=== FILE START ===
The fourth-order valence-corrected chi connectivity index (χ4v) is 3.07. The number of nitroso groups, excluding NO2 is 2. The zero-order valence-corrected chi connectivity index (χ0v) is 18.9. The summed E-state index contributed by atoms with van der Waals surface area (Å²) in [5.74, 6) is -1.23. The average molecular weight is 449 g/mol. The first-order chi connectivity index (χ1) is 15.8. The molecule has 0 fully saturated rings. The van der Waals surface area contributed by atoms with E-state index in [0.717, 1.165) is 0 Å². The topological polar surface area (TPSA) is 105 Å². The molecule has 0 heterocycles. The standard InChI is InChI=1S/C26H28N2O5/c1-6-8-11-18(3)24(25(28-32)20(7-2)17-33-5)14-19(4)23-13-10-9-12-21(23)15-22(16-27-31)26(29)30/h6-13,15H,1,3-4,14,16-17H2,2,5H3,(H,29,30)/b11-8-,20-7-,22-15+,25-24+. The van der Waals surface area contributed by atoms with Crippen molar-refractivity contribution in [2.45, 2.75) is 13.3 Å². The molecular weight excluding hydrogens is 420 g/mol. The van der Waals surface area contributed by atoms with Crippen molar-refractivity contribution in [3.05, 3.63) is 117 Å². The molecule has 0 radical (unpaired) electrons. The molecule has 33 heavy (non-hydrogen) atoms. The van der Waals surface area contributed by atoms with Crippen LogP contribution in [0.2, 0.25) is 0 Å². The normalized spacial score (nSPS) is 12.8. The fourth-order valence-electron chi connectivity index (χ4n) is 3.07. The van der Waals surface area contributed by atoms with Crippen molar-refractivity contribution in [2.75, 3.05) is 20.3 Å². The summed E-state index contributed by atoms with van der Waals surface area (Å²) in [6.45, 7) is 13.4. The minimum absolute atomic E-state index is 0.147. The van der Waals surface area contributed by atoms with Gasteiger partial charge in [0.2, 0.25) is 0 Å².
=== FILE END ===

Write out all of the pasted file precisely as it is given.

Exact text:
The fourth-order valence-corrected chi connectivity index (χ4v) is 3.07. The number of nitroso groups, excluding NO2 is 2. The zero-order valence-corrected chi connectivity index (χ0v) is 18.9. The summed E-state index contributed by atoms with van der Waals surface area (Å²) in [5.74, 6) is -1.23. The average molecular weight is 449 g/mol. The first-order chi connectivity index (χ1) is 15.8. The molecule has 0 fully saturated rings. The van der Waals surface area contributed by atoms with E-state index in [0.717, 1.165) is 0 Å². The topological polar surface area (TPSA) is 105 Å². The molecule has 0 heterocycles. The standard InChI is InChI=1S/C26H28N2O5/c1-6-8-11-18(3)24(25(28-32)20(7-2)17-33-5)14-19(4)23-13-10-9-12-21(23)15-22(16-27-31)26(29)30/h6-13,15H,1,3-4,14,16-17H2,2,5H3,(H,29,30)/b11-8-,20-7-,22-15+,25-24+. The van der Waals surface area contributed by atoms with Crippen molar-refractivity contribution in [2.45, 2.75) is 13.3 Å². The molecular weight excluding hydrogens is 420 g/mol. The van der Waals surface area contributed by atoms with Crippen molar-refractivity contribution in [3.05, 3.63) is 117 Å². The molecule has 0 radical (unpaired) electrons. The molecule has 33 heavy (non-hydrogen) atoms. The van der Waals surface area contributed by atoms with Crippen LogP contribution in [0.2, 0.25) is 0 Å². The normalized spacial score (nSPS) is 12.8. The fourth-order valence-electron chi connectivity index (χ4n) is 3.07. The van der Waals surface area contributed by atoms with Crippen molar-refractivity contribution in [2.75, 3.05) is 20.3 Å². The summed E-state index contributed by atoms with van der Waals surface area (Å²) in [6.45, 7) is 13.4. The minimum absolute atomic E-state index is 0.147. The van der Waals surface area contributed by atoms with Gasteiger partial charge in [0.2, 0.25) is 0 Å².